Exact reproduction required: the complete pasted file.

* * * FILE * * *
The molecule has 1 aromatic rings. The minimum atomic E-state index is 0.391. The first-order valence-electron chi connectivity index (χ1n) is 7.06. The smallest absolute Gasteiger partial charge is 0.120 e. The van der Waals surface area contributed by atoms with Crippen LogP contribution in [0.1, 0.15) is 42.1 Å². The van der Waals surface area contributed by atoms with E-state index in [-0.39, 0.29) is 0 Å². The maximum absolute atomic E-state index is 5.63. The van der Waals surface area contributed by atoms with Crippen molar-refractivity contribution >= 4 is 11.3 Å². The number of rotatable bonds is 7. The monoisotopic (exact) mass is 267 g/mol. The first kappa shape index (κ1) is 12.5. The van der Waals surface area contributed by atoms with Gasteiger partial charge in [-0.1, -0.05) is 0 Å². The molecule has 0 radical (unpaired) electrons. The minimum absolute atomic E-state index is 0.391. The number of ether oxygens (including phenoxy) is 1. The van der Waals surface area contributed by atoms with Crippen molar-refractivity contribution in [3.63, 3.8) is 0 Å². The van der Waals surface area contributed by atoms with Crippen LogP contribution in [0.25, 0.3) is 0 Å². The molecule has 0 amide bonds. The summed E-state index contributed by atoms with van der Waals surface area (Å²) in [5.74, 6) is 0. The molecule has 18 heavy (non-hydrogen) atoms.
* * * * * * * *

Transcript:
The molecule has 1 aromatic rings. The minimum atomic E-state index is 0.391. The first-order valence-electron chi connectivity index (χ1n) is 7.06. The smallest absolute Gasteiger partial charge is 0.120 e. The van der Waals surface area contributed by atoms with Crippen LogP contribution in [0.1, 0.15) is 42.1 Å². The van der Waals surface area contributed by atoms with E-state index in [-0.39, 0.29) is 0 Å². The maximum absolute atomic E-state index is 5.63. The van der Waals surface area contributed by atoms with Crippen molar-refractivity contribution >= 4 is 11.3 Å². The number of rotatable bonds is 7. The monoisotopic (exact) mass is 267 g/mol. The first kappa shape index (κ1) is 12.5. The van der Waals surface area contributed by atoms with Gasteiger partial charge in [-0.1, -0.05) is 0 Å². The molecule has 0 radical (unpaired) electrons. The minimum absolute atomic E-state index is 0.391. The number of ether oxygens (including phenoxy) is 1. The van der Waals surface area contributed by atoms with Crippen molar-refractivity contribution in [3.63, 3.8) is 0 Å². The van der Waals surface area contributed by atoms with Crippen LogP contribution in [0.25, 0.3) is 0 Å². The molecule has 0 amide bonds. The summed E-state index contributed by atoms with van der Waals surface area (Å²) in [5.74, 6) is 0. The molecule has 18 heavy (non-hydrogen) atoms.